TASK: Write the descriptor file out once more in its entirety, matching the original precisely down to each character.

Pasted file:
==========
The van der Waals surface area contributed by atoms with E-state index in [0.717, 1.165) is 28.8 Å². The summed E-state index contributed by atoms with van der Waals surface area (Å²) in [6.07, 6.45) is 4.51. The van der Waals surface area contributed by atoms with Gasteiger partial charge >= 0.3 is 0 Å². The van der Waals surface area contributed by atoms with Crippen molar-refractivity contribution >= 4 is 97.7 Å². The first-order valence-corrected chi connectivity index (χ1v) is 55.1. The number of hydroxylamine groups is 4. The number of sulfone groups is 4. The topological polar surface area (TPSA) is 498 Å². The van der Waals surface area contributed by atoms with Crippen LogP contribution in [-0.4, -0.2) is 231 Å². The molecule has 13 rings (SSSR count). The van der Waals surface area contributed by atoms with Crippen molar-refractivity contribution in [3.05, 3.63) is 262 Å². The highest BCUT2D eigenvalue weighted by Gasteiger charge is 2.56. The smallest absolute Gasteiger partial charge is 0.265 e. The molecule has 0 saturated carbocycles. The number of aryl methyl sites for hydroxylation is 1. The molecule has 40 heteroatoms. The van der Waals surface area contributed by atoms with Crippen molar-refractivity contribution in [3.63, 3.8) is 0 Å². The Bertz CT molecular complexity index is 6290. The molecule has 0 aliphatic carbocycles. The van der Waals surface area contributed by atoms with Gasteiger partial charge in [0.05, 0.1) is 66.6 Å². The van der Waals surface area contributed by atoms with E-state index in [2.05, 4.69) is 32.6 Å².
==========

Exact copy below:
The van der Waals surface area contributed by atoms with E-state index in [0.717, 1.165) is 28.8 Å². The summed E-state index contributed by atoms with van der Waals surface area (Å²) in [6.07, 6.45) is 4.51. The van der Waals surface area contributed by atoms with Gasteiger partial charge >= 0.3 is 0 Å². The van der Waals surface area contributed by atoms with Crippen molar-refractivity contribution >= 4 is 97.7 Å². The first-order valence-corrected chi connectivity index (χ1v) is 55.1. The number of hydroxylamine groups is 4. The number of sulfone groups is 4. The topological polar surface area (TPSA) is 498 Å². The van der Waals surface area contributed by atoms with Crippen LogP contribution in [-0.4, -0.2) is 231 Å². The molecule has 13 rings (SSSR count). The van der Waals surface area contributed by atoms with Crippen molar-refractivity contribution in [3.05, 3.63) is 262 Å². The highest BCUT2D eigenvalue weighted by Gasteiger charge is 2.56. The smallest absolute Gasteiger partial charge is 0.265 e. The molecule has 0 saturated carbocycles. The number of aryl methyl sites for hydroxylation is 1. The molecule has 40 heteroatoms. The van der Waals surface area contributed by atoms with Crippen molar-refractivity contribution in [3.63, 3.8) is 0 Å². The Bertz CT molecular complexity index is 6290. The molecule has 0 aliphatic carbocycles. The van der Waals surface area contributed by atoms with Gasteiger partial charge in [0.05, 0.1) is 66.6 Å². The van der Waals surface area contributed by atoms with E-state index in [2.05, 4.69) is 32.6 Å².